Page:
Primordial gravitational waves have been detected by scientists from Harvard-Smithsonian working at the South Pole. If their evidence is accepted, it provides proof of the Big Bang and support for Einstein’s Theory of Relativity. That is big science at work and it is based on big data. It also offers an insight into how commercial data users need to approach the new data streams that are becoming available and points to one significant hole (black or otherwise) in their approach.
Immediately after the explosion that created the universe, everything in it expanded rapidly in a process the astro-physicists call inflation. Waves of energy became converted into the microwaves that have been detected using the BICEP telescope (Background Imaging of Cosmic Extragalactic Polarization).
Unlike looking at lightwaves, however, the latest finds had to be carefully extracted from the raw data sets captured in the pristine conditions of Antarctica. Scientists had to remove layers of “interference” caused by gravity as the microwaves travelled across the Universe. That meant applying models to identify known energies so that, by the end, all that was left were the distinctive swirling patterns created in the first micro-seconds of time.
These are the proof which the project went looking for. The whole effort has been informed by Einsteinian theories which have helped to direct the scientists towards what they expected to find. Just as CERN has been looking for the Higgs-Boson, these data scientists anticipated finding a signal buried in the noise of 14 billion years of space-time.
So what is the lesson for commercial big data? It is not about the need to capture and trawl through massive volumes of unstructured data - that is just the starting point for any project, be it scientific or commercial. It is only partly about having models that allow the bulk of that data to be sifted and organised into known entities. Critically, it is about having an over-arching theory which provides the organising framework for the project.
Consider social media analytics. At the moment, most big data efforts are focused on understanding either the connections between members of a network or the way in which messages (such as tweets about brands) are distributed across that network. Considered from the perspective of what BICEP has been doing, this is Newtonian physics - proving the gravitational effects of being a member (or outsider) of a social group.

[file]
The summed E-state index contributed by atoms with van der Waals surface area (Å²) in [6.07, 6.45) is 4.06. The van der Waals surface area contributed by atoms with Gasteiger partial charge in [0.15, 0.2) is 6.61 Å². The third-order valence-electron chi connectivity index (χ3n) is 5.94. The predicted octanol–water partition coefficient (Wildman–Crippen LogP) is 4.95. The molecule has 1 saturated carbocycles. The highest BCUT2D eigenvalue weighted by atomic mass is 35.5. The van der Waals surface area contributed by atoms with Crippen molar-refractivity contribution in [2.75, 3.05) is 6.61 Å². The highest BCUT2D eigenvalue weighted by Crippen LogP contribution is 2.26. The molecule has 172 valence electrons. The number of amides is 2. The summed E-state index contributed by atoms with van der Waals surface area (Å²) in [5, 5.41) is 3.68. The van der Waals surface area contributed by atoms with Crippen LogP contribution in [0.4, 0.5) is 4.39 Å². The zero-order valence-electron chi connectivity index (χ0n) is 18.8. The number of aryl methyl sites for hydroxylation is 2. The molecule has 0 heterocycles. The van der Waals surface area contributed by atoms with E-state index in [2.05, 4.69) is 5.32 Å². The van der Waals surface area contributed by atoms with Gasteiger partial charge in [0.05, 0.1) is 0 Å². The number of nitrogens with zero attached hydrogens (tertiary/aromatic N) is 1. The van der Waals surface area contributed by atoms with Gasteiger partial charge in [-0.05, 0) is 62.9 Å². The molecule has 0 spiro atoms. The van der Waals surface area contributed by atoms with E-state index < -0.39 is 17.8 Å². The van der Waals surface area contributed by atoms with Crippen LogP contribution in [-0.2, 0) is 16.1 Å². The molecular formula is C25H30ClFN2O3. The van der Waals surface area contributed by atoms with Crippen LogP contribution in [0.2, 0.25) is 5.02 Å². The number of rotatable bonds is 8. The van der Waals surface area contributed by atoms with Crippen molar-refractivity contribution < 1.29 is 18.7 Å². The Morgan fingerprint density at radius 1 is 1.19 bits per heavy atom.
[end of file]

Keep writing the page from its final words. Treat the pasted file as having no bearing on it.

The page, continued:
So far, so good. But this approach is limited - once you can see these patterns in the data, you start to realise they are constantly repeated. The ability to influence or change them is limited, but not necessarily by the gravitational model in use.
Instead it is the lack of any powerful social marketing theory which is preventing greater progress. Why is it that consumers are attracted towards the same types of message over and again? What are the drivers of the behaviours which can now be tracked through big data? And how can those atttractions and behaviours be influenced at a micro level in favour of a brand?
As far as I can tell, nobody is really trying to put together a consistent, sustainable theory that would deliver real benefits in the long-term when provided with the right proofs. Instead, practitioners are still star-struck by the sheer scale of the data available to them. (How many times have you heard the same unsubstantiated claims made about the volume of information created in the last two years compared to the rest of human history?)
To progress, it is time to start thinking about the really big picture and just how little of it we currently understand.